By Kevin Kelly
Catholic Key Associate Editor
KANSAS CITY — They don’t hand this award out like lollipops on Halloween.
It took Father Joseph Powers some 52 years of near-continuous participation in and service to Scouting to earn his Silver St. George Award.
The highest award bestowed by the National Catholic Committee on Scouting, Father Powers was honored at the committee’s annual meeting on April 14 in St. Louis.
Presenting the award was Bishop Emeritus Gerald Gettelfinger of Evansville, Ind., a former liaison between the United States Conference of Catholic Bishops and the National Committee on Scouting.
Technically, the award was presented for Father Powers’ 15 years of service as chaplain for Region 9, which includes 15 dioceses in the states of Missouri, Kansas, Iowa and Nebraska.
But this award, along with virtually every other award possible that Father Powers has earned from the Boy Scouts of America, really was earned from a lifetime commitment to Scouting that began when Father Powers was 8 years old.
That’s when he joined Cub Scout Pack 283 at Our Lady of Lourdes Parish in Raytown with his mother, Lorraine, as Den mother.
“I stayed with it all the way through Eagle Scout,” Father Powers said. “I just enjoyed it. I enjoyed being outside, camping, the merit badges, just everything about it. I still like going camping.”
He also remembered clearly something else. The late Father John Frame, an associate pastor at Lourdes during Father Powers’ youth, was also interested and very much encouraged the Scouts in Pack and Troop 283. Father Frame would later die in an automobile accident in 1971.
“He would drop into our meetings just to show he was interested. That meant a lot to me,” Father Powers said.
He also remembered the service to Catholic Scouting that the late Father Tom Waterman gave to the Heart of America Council. Father Waterman was frequently the celebrant at Sunday Mass at the H. Roe Bartle Scout Camp near Osceola, which was frequently a mid-summer steam bath.
“I didn’t know him personally then, but he was always at camp,” Father Powers said.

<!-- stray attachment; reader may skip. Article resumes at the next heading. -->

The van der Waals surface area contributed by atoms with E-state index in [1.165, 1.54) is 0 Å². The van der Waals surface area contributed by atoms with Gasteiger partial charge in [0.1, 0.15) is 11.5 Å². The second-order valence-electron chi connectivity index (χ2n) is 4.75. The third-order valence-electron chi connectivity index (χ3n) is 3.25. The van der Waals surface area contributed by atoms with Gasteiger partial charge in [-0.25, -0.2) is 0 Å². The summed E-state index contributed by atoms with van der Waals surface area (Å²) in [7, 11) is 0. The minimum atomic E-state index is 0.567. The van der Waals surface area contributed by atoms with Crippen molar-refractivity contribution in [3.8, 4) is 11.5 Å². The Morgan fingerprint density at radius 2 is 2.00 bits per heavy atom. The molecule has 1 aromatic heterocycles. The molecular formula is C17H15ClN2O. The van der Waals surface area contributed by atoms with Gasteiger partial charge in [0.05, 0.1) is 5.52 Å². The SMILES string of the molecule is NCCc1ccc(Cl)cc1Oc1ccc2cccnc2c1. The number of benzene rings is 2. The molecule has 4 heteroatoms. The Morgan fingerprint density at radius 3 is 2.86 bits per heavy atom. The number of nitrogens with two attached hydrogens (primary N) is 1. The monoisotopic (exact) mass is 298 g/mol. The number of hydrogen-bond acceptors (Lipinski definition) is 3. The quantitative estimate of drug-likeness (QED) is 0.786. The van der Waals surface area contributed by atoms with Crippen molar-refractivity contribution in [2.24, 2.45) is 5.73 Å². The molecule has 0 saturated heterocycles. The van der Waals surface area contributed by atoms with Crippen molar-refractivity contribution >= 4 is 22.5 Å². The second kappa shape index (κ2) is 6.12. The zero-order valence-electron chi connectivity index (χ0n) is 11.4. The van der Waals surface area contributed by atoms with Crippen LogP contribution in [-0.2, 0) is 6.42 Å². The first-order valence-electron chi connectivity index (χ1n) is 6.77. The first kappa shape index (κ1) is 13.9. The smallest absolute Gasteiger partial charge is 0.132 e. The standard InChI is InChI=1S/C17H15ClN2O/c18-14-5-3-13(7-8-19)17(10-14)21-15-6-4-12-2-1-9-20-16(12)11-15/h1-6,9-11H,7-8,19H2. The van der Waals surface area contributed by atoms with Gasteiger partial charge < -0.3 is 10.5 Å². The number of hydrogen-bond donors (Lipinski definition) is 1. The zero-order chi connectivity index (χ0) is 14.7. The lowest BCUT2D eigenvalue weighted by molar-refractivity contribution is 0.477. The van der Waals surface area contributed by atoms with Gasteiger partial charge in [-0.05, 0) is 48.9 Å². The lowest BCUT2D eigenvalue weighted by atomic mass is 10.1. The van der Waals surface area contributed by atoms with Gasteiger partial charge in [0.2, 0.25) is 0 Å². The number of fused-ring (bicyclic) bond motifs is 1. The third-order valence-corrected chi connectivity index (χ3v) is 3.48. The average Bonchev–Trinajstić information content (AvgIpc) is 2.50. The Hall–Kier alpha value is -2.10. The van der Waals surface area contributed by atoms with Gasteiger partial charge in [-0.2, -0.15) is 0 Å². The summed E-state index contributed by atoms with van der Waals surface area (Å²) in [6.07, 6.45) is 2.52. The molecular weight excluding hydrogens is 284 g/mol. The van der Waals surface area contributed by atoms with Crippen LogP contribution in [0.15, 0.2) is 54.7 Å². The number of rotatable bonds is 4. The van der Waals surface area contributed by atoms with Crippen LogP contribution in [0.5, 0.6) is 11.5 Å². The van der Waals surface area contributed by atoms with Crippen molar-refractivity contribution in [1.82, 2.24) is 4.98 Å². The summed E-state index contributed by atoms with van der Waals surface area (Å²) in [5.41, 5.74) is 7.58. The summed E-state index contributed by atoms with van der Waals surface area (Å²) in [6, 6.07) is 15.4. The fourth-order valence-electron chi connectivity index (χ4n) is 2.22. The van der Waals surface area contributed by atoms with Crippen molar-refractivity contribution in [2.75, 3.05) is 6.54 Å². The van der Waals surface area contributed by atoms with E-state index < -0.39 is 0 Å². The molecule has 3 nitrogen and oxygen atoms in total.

Father Powers said the examples of those two priests had nothing to do with his own call to the priesthood. That came from God, as does all vocations.
But the two priests, as well as the lessons he learned from Scouting, certainly made it easier for him to hear that call, he said.
“You take the Boy Scout Law. There is nothing in it that is out of line with what we believe as Catholics,” he said.
For those who might by rusty on the Boy Scout Law, boiled down to its essence, it goes: “A Scout is Trustworthy, Loyal, Helpful, Friendly, Courteous, Kind, Obedient, Cheerful, Thrifty, Brave, Clean and Reverent.”
Scouts are not only required to learn it, they must be committed to follow it, Father Powers said.
And that commitment hooked Father Powers from Bobcat to Eagle, and beyond.
He said that the only time he was away from Scouting for any extended period during the last half-century was when he was studying to be a priest at Conception and Kenrick seminaries.
And as soon as he was ordained, he jumped right back in knowing from his own experience that Scouting is an ideal form of youth ministry.
“Whatever parish I was involved with as a priest, I would get involved with the Boy Scout Troop,” he said, giving long hours to Troop 30 at Christ the King as an associate pastor, and at Troop 80 at Holy Cross as pastor.
He also dove right in with the Diocesan Catholic Committee on Scouting, serving as chaplain for 23 years, and also with the Heart of America Boy Scout Council, serving as religious emblems coordinator ant on the executive board.
The reason is simple, Father Powers said.
“What other youth program actually encourages youth to learn about their religion?” he said.
Scouting isn’t strictly Catholic, he said. But religion is at it’s core, whether the troop is Catholic, Protestant, Jewish or Muslim. And that is how Robert Baden-Powell set it up when he wrote “Scouting for Boys,” in 1908 when the worldwide Scouting movement began.
“Religion wasn’t an afterthought when Baden-Powell started this,” Father Powers said.
“You learn to put God and others first,” he said. “That dedication to service to God and others can help a guy be at least a little bit more open to hearing that call from God.”
But even for Catholic boys who aren’t called to the priesthood, Scouting can make them better Catholic men, Father Powers said.
“All those skills and values you learn in Scouting makes you a better person, and you can take that wherever you go,” he said.
Father Powers said he’ll be as active in Scouting as the Lord allows. This summer, he said, he is already planning what for him is a perfect “vacation.”
He’ll spend 15 days this summer at the National Jamboree, sharing a canvas tent with three other chaplains.
And he’ll do it gladly, not because, at age 60, he’ll be one of the oldest Boy Scouts out there, but because he is a priest.
“It’s important to let kids see a priest still doing normal things like they do,” Father Powers said.
“If we are being involved and interested in them and their activities, and if that sparks an interest in a vocation, then that’s a benefit,” he said.